OMA & OPA was the winner of BEST DOC CHARACTERS at the February 2020 DOCUMENTARY Festival in Toronto.
Matthew Toffolo: What motivated you to make this film?
Steve Buckwalter: Oma and Opa are the grandparents of one of my coworkers, and we had used their house as a location for a different film that we had made the previous Christmas. The first time that I met them, Oma gave me a gigantic hug and a sloppy kiss on my cheek. Then I walked over to Opa, with one hand in my pocket as I often do, and extended my hand to shake his, and he said, “Don’t you know it’s rude to have your hand in your pocket when you greet someone?” He wasn’t joking! Anyway, it was a memorable experience, and they both made an impression. Then, a few months later, we were making a decision about purchasing a new camera, and I prefer to always test cameras on something real, but not critical, so I asked my coworker, Lisbet Beiler, if we could interview them and just get their story recorded, because from the bits and pieces I had heard, it was very interesting. So, after talking it over with them, and sort of over their objections, we went over and sat with them and recorded the interview. Opa was very confused by why on earth anyone would be interested in his story, and Oma said that she wouldn’t be able to think of anything to say, and then proceeded to talk for several hours.
2. From the idea to the finished product, how long did it take for you to make this short?
I think, roughly about six months. We shot for one day in the winter, and I spent several months adjusting the edit, and decided that it was too Opa heavy, so we went back in the spring a filmed for an afternoon with Oma.
3. How would you describe your short film in two words!?
Funny and Cute.
4. What was the biggest obstacle you faced in completing this film?
The two biggest obstacles were probably initially getting them to agree to it, although Lisbet did most of the convincing, and then trying to work out the rhythm of the story. There was a lot of their story that I left on the cutting room floor, in a lot of ways because I didn’t have the material to show along with it, but I spent a long time massaging the beats that I had, and made a big cut very close to the end, that after agonizing over it for a long time, now I can’t remember what it was about.
5. What were your initial reactions when watching the audience talking about your film in the feedback video?
I was heartened to hear that people really fell in love with them, that was what I most wanted to do, was for people to feel the same way about Oma and Opa as I do. Secondly, it was great hearing some critical feedback that was constructive.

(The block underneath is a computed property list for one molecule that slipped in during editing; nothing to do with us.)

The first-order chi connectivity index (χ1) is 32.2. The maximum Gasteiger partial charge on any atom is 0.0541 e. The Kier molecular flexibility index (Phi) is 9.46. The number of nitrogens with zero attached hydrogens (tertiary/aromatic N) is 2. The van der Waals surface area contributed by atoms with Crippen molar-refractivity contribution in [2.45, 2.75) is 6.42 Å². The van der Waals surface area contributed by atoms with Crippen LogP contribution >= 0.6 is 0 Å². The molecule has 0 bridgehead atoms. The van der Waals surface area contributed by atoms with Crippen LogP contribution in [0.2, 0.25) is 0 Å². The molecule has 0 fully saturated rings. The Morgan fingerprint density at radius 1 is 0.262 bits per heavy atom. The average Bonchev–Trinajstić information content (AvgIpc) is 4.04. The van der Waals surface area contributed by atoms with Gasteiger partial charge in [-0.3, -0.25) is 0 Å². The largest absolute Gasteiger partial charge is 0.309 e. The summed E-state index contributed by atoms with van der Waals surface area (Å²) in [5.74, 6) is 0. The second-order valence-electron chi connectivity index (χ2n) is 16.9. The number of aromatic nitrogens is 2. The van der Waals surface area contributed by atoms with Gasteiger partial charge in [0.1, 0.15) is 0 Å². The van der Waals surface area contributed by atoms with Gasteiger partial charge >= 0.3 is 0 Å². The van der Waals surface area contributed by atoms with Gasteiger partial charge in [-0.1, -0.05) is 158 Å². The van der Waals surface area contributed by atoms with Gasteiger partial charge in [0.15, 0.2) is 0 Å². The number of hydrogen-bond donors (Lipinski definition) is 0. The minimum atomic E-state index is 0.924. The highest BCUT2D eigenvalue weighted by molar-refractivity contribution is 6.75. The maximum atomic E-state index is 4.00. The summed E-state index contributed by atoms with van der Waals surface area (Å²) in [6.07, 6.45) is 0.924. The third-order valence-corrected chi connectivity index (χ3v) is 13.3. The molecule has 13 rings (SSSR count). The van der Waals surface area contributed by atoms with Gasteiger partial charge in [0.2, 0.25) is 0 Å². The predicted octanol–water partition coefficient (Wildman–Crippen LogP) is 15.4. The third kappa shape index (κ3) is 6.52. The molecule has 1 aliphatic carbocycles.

Watch the Audience FEEDBACK Video:
6. How did you come up with the idea for this short film?
I’ve been doing these kinds of profiles of people for different clients for almost my entire career, so I’m very familiar with the rhythms and beats of how they work. I’ve done most of them as a shooter and editor, so I don’t have a ton of experience conducting interviews, but I’ve been around lots of good people who have, so I wasn’t terribly nervous about that. This was definitely more biographical most of the ones I had done before, and my big concern was to not do something that just started at the beginning and went to the end. I wanted to link all of these different stories in an unusual and more interesting way. I also wanted to do some things differently stylistically, both with the interview setup, and then also with the editing. I knew it wasn’t going to be in everyone’s taste to do the jump cutting in the interviews, but I wanted to just push beyond what I would normally do in an edit.
7. What film have you seen the most in your life?
I don’t know that I will ever be able to catch up to the number of times I watched Alfred Hitchcock’s Vertigo when I was in my early 20’s.
8. You submitted to the festival via FilmFreeway, what are you feelings of the submission platform from a filmmaker’s perspective?
It’s been great, very easy to use, and very easy to spend a lot of money on
9. What song have you listened to the most times in your life?
Probably Mozart’s Piano Concerto No. 20, partly because I really enjoy it, and partly because I have often used it to put me to sleep.
10. What is next for you? A new film?
I made two films in the same year, and shot and edited several others for other people, but since the fall have had a little trouble getting another one off the ground. I had one short come close, but we bailed on our shooting dates after being unable to cast it the way we hoped to. Then we were just starting pre-pro on a short feature when the coronavirus shutdown hit, and I’m not sure that our funding will survive the moment. However the company I work for, MAKE Films, is committed to transitioning to more original content and less client work, and we have one documentary series (that I shot) almost completed, and several more that we are working on getting funded. And we also have several narrative scripts that we are developing as well. So there’s a lot going on, some of it is near term, and some of it is more of a long term play, so we’ll see what happens!